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There’s been a lot of buzz on Capitol Hill lately around the term “budget reconciliation.” It’s how the Senate passed another COVID-19 stimulus relief in March, this one worth $1.9 trillion. Now, it’s at the forefront again as Senate Majority Leader Chuck Schumer, D-N.Y., and his caucus mull new ways to pass a developing infrastructure package amid a gridlocked upper chamber.
Conservatives seem reluctant to support the package, as the Senate Republican Conference labeled the proposed $2.7 trillion bill a “wish list of non-infrastructure spending on failed Obama policies” and a “dog’s breakfast of slush funds for Democrats’ pet projects.” This almost certainly paves the way for Democrats to pursue budget reconciliation round two.
Most bills must garner 60 “yea” votes in order to be passed in the Senate, but in special cases such as the reconciliation process, only 51 are required. With Vice President Kamala Harris’ swing vote, this allows the majority to put a piece of legislation on the president’s desk without an ounce of minority consent.
But, in order to work, the process must first be deemed appropriate by the Senate parliamentarian, Elizabeth MacDonough. Her initial interpretation of the rules has given Schumer’s staff hope to move forward on the infrastructure bill, but the details are still fuzzy. Even the second-ranking Democrat, Sen. Dick Durbin of Illinois, admitted that he has yet to get a firm grasp on the ruling.
What exactly is this powerful tool Democrats are wielding in the new Congress, and how does the umpire of the Senate make her decision? Fox News asked former parliamentarian Alan Frumin, who called balls and strikes in the Senate from 2001-2012.
In laymen’s terms, what is reconciliation legislation?
Reconciliation legislation is legislation that directly affects the federal government’s spending or taxing.
Then what exactly is budget reconciliation?
Budget reconciliation is a process authorized by the Congressional Budget Act of 1974. That act (1) requires the consideration of one budget resolution for a given fiscal year (in section 301), and (2) authorizes the consideration of a revised budget resolution for a fiscal year (in section 304). Each of these budget resolutions may contain reconciliation instructions, which result in the consideration of a reconciliation bill. All these budget resolutions and reconciliation bills are subject to a limitation of debate, meaning they cannot be filibustered.
What types of legislation can’t be passed through this process? Could the majority restrict personal firearm access?
The process is designed to make changes in the federal government’s taxing and spending laws. It is not designed to change laws that are not primarily budgetary. It is not meant to address Senate rules or to regulate the private behavior of citizens, although it arguably could impose taxes on firearm possession and/or transactions.
Majority Leader Chuck Schumer, D-N.Y., has expressed confidence that Senate Democrats will be able to use this method to pass a more than $2 trillion infrastructure bill. What did Elizabeth MacDonough signal last week that gave him such hope?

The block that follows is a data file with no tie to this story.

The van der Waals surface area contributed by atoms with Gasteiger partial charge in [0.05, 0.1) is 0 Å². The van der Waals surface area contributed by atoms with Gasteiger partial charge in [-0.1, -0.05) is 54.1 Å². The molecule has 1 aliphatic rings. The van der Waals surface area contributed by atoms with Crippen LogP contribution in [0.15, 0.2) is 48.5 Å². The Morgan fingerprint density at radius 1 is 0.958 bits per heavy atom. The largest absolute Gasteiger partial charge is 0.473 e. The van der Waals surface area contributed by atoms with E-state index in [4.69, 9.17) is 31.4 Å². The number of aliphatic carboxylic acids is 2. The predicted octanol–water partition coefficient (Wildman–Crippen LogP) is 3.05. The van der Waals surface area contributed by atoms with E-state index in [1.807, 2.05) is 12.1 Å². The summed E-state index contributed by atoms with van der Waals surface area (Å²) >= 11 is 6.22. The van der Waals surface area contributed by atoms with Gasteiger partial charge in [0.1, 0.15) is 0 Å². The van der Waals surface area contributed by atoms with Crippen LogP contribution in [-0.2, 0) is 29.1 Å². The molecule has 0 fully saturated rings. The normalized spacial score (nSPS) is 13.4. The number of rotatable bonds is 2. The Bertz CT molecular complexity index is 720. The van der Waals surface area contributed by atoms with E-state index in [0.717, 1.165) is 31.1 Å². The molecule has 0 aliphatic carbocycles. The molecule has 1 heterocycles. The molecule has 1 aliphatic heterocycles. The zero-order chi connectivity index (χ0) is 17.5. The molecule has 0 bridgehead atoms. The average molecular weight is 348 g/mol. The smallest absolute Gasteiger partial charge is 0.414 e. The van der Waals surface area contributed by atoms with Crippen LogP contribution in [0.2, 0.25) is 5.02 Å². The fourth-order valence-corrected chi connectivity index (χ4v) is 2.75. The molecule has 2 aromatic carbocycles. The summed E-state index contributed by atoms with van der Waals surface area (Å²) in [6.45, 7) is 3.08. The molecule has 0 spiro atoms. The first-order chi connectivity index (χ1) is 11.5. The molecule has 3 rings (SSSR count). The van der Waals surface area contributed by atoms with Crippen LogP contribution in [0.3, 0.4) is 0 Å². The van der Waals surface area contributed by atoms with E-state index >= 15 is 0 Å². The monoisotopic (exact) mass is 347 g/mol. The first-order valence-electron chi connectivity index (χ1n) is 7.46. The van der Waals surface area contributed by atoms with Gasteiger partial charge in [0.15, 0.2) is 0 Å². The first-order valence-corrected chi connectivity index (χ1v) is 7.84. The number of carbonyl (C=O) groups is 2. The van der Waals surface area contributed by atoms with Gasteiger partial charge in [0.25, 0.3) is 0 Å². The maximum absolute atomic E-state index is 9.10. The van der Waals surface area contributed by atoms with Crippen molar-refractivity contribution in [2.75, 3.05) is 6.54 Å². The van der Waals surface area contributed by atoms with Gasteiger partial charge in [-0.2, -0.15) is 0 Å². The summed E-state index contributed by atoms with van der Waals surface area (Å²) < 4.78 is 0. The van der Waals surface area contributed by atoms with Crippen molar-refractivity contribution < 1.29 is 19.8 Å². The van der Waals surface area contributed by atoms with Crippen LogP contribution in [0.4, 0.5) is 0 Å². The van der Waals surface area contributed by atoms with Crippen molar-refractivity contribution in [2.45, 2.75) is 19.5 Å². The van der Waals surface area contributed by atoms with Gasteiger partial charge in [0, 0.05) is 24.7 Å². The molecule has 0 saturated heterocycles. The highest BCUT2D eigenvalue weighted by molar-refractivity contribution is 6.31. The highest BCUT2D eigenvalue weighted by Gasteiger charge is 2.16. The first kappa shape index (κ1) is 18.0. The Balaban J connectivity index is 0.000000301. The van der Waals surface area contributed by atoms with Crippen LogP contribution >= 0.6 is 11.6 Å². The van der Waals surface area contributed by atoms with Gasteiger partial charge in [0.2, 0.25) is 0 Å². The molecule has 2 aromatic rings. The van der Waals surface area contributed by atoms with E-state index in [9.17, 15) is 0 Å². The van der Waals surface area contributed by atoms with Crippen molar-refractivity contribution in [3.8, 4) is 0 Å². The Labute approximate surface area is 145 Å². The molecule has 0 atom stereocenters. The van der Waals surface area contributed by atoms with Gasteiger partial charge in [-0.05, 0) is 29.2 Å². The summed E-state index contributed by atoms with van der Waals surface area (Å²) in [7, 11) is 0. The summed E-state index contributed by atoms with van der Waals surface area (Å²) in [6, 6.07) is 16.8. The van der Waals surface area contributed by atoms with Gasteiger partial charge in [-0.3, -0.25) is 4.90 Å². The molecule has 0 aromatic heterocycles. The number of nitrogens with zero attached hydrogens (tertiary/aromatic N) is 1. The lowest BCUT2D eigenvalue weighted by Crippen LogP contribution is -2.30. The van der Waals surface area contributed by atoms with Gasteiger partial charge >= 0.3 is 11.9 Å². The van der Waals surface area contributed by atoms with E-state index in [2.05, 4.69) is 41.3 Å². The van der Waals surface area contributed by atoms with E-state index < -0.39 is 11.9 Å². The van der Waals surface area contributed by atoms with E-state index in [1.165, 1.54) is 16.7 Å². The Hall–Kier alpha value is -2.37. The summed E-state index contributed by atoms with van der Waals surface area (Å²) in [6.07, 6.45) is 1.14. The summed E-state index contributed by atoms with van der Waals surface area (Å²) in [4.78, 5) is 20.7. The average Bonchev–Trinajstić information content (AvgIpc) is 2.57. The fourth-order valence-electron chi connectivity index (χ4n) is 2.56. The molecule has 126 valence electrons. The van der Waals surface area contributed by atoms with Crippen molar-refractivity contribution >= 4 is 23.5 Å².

Elizabeth MacDonough read the plain language of section 304 of the Congressional Budget Act, which clearly authorizes the consideration of a revised budget resolution after the adoption of the required budget resolution for a particular fiscal year. The Budget Act places no restriction on the inclusion of reconciliation instructions in any budget resolution.
The Senate already passed Biden’s $1.9 trillion COVID-19 relief package through the budget reconciliation process. How many more times can the majority use this to pass legislation?
I don’t know what the Senate parliamentarian will advise on this going forward, but I can see a very legitimate reading of the language of the Budget Act providing for five more times (after the COVID-19 act) between now and the end of 2022.
Is the procedural maneuver really as “unprecedented” as some are saying?
I don’t think this procedural maneuver is really as unprecedented as some are labeling it.
Why was the $15 minimum wage proposal shot down in the last budget reconciliation deal?
The $15 minimum wage proposal would directly affect the relationship between private employers and their employees; it would not directly affect the federal government’s spending or taxing. It would affect tax revenues as a secondary effect, not a primary effect.
Can the minority party do anything to block or fight back against the process?
Not that I can think of.
Can you recall a decision you made during your time in the Senate that resembled what is occurring?
I decided that any particular budget resolution could only generate one round of reconciliation bills, and that the three categories of reconcilable matters – spending, revenues, the debt limit – could only be addressed in one reconciliation bill/round of reconciliation. As a result of imposing this limitation on the number of reconciliation bills permitted from any particular budget resolution, we had advised that an additional round of reconciliation could be generated by a revised budget resolution under section 304 of the Budget Act. Apparently, nobody remembered that advice.
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